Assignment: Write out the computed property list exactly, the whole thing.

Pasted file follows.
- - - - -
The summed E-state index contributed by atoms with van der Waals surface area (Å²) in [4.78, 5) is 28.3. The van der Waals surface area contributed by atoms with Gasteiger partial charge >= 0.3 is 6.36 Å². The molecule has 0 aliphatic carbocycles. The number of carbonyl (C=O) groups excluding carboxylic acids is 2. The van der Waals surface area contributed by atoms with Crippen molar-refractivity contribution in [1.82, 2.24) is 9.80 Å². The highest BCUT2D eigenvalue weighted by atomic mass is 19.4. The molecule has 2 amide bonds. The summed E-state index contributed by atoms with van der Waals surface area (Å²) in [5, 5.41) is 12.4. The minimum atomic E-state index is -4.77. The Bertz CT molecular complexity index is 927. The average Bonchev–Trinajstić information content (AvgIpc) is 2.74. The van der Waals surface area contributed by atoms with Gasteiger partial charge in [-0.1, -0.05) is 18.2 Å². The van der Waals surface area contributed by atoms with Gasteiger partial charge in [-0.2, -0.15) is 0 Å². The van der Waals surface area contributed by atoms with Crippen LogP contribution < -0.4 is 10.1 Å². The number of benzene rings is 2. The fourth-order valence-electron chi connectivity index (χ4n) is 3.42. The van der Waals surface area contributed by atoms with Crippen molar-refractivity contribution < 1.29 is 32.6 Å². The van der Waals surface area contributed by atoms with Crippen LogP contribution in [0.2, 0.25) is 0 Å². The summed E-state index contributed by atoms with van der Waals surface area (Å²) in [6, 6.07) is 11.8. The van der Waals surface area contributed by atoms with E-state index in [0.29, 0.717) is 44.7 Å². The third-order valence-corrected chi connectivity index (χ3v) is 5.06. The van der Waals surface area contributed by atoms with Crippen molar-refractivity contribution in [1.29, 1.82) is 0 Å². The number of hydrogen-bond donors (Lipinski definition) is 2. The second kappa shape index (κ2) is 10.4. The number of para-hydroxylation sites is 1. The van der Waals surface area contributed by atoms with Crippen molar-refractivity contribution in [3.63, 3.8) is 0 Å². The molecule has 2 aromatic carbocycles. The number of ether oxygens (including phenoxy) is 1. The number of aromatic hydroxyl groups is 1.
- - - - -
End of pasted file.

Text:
The summed E-state index contributed by atoms with van der Waals surface area (Å²) in [4.78, 5) is 28.3. The van der Waals surface area contributed by atoms with Gasteiger partial charge >= 0.3 is 6.36 Å². The molecule has 0 aliphatic carbocycles. The number of carbonyl (C=O) groups excluding carboxylic acids is 2. The van der Waals surface area contributed by atoms with Crippen molar-refractivity contribution in [1.82, 2.24) is 9.80 Å². The highest BCUT2D eigenvalue weighted by atomic mass is 19.4. The molecule has 2 amide bonds. The summed E-state index contributed by atoms with van der Waals surface area (Å²) in [5, 5.41) is 12.4. The minimum atomic E-state index is -4.77. The Bertz CT molecular complexity index is 927. The average Bonchev–Trinajstić information content (AvgIpc) is 2.74. The van der Waals surface area contributed by atoms with Gasteiger partial charge in [-0.1, -0.05) is 18.2 Å². The van der Waals surface area contributed by atoms with Gasteiger partial charge in [-0.2, -0.15) is 0 Å². The van der Waals surface area contributed by atoms with Crippen LogP contribution < -0.4 is 10.1 Å². The number of benzene rings is 2. The fourth-order valence-electron chi connectivity index (χ4n) is 3.42. The van der Waals surface area contributed by atoms with Crippen molar-refractivity contribution < 1.29 is 32.6 Å². The van der Waals surface area contributed by atoms with Crippen LogP contribution in [0.2, 0.25) is 0 Å². The summed E-state index contributed by atoms with van der Waals surface area (Å²) in [6, 6.07) is 11.8. The van der Waals surface area contributed by atoms with E-state index in [0.29, 0.717) is 44.7 Å². The third-order valence-corrected chi connectivity index (χ3v) is 5.06. The van der Waals surface area contributed by atoms with Crippen molar-refractivity contribution in [1.29, 1.82) is 0 Å². The number of hydrogen-bond donors (Lipinski definition) is 2. The second kappa shape index (κ2) is 10.4. The number of para-hydroxylation sites is 1. The van der Waals surface area contributed by atoms with Crippen molar-refractivity contribution in [3.63, 3.8) is 0 Å². The molecule has 2 aromatic carbocycles. The number of ether oxygens (including phenoxy) is 1. The number of aromatic hydroxyl groups is 1.